Next, at step 76, the operator turns a page of the book and at step 78, the camera or cameras capture images of the facing pages of the opening book. At step 80, data from the captured images is stored into memory. Optical character recognition (OCR) is performed on at least a portion of image data at step 82. Preferably, the OCR is only performed on a portion of each page, such as the region around the perimeter of each page, as discussed above. At step 84, results of the OCR may be used to detect the page numbering in order to track page number sequence and perform error detection. The locations of the detected page numbers may be used to fine tune subsequent OCR steps 82 by limiting the portion of image data on which OCR is performed. The error detection may also include using data from a sensor to detect intrusions into the image frame, to detect insufficient lighting cast on the pages of the bound volume, etc.
If the system determines that there is no error at decision block 86, the process proceeds to step 90. Alternatively, if the system determines that there is an error at decision block 86, the process proceeds to step 88 in which the system (i) signals (e.g., an audio signal) the error to the operator so that the operator may correct the error as necessary, (ii) adjusts the tempo of the music being played and/or (iii) signals to the operator the number of pages that needs to be recaptured so that the operator may turn back the appropriate number of pages. In one preferred embodiment, each time an error is detected, the operator is signaled to go back and recapture a fixed number of pages (e.g., 10 pages) and the error can then be automatically fixed using the sequence of page numbers. The process then proceeds to step 90.
At step 90, the system determines whether the last page of the book has been reached. If not, the process returns to step 76 in which the operator turns to the next page of the book. If the last page of the book has been reached, then the process returns to step 74 in which the operator positions the next book in the image capturing system and the image capturing system may be initialized for this next book.
It is noted that the particular order of the steps shown and described herein is illustrative of merely one suitable embodiment and that any other suitable combination and/or order of these steps may be implemented. For example, certain steps may be performed simultaneously or otherwise in an overlapping manner.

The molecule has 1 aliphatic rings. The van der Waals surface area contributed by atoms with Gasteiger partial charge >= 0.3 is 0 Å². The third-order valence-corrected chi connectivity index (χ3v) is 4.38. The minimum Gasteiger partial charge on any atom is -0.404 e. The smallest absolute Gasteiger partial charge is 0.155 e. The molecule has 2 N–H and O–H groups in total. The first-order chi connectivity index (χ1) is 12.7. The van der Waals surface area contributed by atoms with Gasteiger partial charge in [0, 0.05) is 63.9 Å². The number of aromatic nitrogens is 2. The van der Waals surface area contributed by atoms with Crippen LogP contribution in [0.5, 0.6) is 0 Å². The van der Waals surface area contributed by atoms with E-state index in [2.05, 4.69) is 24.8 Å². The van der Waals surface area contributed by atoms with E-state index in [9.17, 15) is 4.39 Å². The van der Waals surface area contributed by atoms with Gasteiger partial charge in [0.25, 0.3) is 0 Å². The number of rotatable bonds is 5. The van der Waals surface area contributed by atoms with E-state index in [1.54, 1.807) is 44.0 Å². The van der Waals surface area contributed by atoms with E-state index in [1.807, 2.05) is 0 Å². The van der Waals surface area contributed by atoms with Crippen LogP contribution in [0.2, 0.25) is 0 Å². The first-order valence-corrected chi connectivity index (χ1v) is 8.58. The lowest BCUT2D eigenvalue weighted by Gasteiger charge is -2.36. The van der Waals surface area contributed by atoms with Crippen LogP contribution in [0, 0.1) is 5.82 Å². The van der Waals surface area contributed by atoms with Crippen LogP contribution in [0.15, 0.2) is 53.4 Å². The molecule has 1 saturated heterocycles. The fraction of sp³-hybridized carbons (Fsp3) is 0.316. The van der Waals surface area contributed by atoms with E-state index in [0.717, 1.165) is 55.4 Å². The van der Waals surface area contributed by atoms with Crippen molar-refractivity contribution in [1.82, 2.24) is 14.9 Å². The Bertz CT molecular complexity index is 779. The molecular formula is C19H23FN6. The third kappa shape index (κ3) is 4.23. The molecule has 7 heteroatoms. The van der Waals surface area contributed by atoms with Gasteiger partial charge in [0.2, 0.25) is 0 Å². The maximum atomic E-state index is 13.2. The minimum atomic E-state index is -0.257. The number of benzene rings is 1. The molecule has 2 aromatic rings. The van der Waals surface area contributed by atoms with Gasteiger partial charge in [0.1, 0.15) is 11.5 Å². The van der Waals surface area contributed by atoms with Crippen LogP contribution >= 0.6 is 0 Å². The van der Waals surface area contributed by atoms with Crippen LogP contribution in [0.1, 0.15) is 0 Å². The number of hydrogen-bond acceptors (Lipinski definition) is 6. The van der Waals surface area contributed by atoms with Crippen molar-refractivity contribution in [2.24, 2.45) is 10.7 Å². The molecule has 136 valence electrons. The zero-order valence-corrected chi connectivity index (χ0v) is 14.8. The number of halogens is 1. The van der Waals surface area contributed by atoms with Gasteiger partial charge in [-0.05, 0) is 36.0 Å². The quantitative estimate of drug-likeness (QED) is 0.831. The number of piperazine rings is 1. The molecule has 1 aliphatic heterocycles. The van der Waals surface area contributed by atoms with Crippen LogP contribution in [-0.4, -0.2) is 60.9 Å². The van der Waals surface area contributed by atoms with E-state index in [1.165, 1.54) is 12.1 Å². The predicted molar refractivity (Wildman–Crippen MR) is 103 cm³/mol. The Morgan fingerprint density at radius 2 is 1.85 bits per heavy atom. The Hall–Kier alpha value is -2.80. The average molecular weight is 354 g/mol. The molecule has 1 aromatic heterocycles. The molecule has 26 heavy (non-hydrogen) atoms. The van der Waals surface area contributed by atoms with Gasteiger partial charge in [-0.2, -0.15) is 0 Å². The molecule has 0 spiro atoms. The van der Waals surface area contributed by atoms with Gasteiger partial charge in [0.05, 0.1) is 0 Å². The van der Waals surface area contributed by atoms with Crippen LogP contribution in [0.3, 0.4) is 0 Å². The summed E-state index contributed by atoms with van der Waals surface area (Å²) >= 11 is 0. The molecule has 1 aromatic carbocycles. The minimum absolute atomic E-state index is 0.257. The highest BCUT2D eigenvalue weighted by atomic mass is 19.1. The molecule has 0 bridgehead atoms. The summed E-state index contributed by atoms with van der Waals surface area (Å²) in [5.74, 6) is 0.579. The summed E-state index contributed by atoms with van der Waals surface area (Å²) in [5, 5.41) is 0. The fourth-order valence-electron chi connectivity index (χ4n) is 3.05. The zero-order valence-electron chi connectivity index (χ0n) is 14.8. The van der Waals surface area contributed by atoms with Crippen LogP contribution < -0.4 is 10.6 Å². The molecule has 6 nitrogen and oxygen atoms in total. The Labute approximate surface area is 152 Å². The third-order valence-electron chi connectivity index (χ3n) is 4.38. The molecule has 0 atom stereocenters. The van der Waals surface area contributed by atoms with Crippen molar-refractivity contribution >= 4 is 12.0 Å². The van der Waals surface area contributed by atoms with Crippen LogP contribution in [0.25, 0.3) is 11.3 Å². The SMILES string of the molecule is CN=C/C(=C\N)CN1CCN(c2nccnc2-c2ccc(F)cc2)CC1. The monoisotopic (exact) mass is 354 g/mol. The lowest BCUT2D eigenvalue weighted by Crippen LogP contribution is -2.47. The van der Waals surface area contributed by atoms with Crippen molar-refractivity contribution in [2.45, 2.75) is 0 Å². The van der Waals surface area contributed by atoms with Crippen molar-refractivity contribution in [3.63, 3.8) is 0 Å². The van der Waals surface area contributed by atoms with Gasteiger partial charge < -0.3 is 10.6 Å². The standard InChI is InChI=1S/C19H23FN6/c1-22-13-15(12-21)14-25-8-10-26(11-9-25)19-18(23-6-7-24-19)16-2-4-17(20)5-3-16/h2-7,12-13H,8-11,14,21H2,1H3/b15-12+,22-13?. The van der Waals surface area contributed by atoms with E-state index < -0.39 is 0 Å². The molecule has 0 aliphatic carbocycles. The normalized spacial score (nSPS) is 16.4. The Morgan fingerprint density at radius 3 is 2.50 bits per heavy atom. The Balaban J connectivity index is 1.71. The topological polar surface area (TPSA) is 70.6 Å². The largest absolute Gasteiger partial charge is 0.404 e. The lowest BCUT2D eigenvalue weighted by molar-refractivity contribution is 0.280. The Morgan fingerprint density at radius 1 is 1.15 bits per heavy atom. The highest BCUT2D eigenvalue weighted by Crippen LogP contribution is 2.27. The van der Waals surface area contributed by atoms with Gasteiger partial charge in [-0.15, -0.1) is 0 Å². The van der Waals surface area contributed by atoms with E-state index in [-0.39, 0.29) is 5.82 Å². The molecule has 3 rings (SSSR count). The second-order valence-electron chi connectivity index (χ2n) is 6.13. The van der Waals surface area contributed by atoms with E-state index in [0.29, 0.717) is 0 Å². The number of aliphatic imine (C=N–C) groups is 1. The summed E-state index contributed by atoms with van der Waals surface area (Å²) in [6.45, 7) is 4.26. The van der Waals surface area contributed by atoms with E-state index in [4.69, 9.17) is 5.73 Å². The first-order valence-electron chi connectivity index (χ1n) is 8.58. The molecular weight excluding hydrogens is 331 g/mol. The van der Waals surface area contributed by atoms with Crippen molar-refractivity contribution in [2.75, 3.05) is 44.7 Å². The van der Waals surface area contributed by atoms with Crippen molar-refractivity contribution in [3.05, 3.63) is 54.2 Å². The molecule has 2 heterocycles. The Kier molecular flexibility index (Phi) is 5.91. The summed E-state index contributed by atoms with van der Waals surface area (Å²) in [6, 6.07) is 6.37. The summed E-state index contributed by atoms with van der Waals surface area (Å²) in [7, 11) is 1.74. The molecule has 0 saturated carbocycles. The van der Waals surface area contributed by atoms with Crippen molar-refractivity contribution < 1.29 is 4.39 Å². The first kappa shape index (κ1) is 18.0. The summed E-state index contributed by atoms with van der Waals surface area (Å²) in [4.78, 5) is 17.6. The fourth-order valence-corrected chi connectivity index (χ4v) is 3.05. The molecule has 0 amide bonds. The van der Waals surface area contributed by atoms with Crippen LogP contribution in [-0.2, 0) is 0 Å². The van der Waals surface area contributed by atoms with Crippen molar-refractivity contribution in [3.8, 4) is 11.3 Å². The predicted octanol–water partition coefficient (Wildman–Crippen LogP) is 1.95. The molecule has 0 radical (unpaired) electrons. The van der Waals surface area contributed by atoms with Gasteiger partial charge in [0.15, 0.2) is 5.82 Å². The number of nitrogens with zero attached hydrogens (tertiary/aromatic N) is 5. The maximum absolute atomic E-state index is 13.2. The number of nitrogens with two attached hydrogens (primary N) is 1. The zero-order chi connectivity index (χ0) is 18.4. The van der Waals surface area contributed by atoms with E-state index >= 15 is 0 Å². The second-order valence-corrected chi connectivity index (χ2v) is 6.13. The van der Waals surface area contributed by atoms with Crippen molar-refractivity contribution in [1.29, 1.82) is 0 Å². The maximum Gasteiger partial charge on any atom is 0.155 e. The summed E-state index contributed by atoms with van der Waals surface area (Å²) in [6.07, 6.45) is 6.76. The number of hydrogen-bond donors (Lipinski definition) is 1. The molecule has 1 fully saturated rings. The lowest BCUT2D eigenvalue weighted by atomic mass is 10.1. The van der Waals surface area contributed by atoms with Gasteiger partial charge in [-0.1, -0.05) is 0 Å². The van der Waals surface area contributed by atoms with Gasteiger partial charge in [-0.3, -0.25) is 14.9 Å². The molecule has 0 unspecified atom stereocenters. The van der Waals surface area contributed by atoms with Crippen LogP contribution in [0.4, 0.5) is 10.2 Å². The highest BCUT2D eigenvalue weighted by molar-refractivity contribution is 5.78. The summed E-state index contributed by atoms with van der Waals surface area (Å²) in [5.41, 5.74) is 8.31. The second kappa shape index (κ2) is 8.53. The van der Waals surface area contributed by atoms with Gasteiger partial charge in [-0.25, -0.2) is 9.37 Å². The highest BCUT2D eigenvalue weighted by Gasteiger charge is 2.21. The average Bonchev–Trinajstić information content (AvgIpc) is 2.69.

As is evident, audio may be used in a variety of ways to facilitate the scanning of images in a bound document. For example, the controller may adjust the tempo of the music based on the image capture rate. In other words, the tempo of the music is used to help control the speed at which the operator manually turns the pages. Alternative or in addition to the audio, error detection may be implemented using OCR to determine page numbers to track page sequence and/or a sensor to detect other errors such as object intrusion in the image and insufficient light cast on the pages of the bound volume. The operator may be alerted of an error with audio signals and may be signaled to turn back a certain number of pages to be recaptured. When tempo music is played, the tempo can be adjusted in response to the detected operator error rate to help reduce operator errors and thus increase the overall throughput of the image capturing system.
While the preferred embodiments of the present invention are described and illustrated herein, it will be appreciated that they are merely illustrative and that modifications can be made to these embodiments without departing from the spirit and scope of the invention. Thus, the invention is intended to be defined only in terms of the following claims.
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|U.S. Classification||358/474, 358/403, 382/216, 382/181|
|International Classification||G06K9/62, H04N1/04, G06K9/00|
|Cooperative Classification||H04N1/00801, H04N1/00488, G06K9/00993, H04N2201/0098, H04N1/19594, H04N1/00352, H04N2201/0434, G06K9/033, H04N1/00795, H04N1/00824|
|European Classification||G06K9/00Z, G06K9/03A, H04N1/00H2B, H04N1/00H2J, H04N1/00D3S, H04N1/195S, H04N1/00D2, H04N1/00H|
|Jan 4, 2005||AS||Assignment|
Owner name: GOOGLE TECHNOLOGY, INC., CALIFORNIA
Free format text: ASSIGNMENT OF ASSIGNORS INTEREST;ASSIGNORS:O'SULLIVAN, JOSEPH K.;PROUDFOOT, ROBERT A.;UHLIK, CHRISTOPHER R.;REEL/FRAME:015529/0159
Effective date: 20030819
|Jul 26, 2005||AS||Assignment|
Owner name: GOOGLE INC., CALIFORNIA
Free format text: ASSIGNMENT OF ASSIGNORS INTEREST;ASSIGNORS:O'SULLIVAN, JOSEPH K.;PROUDFOOT, ROBERT A.;UHLIK, CHRISTOPHER R.;REEL/FRAME:016576/0204
Effective date: 20030819
|Oct 26, 2010||CC||Certificate of correction|
|Mar 14, 2013||FPAY||Fee payment|
Year of fee payment: 4
|May 17, 2017||FPAY||Fee payment|
Year of fee payment: 8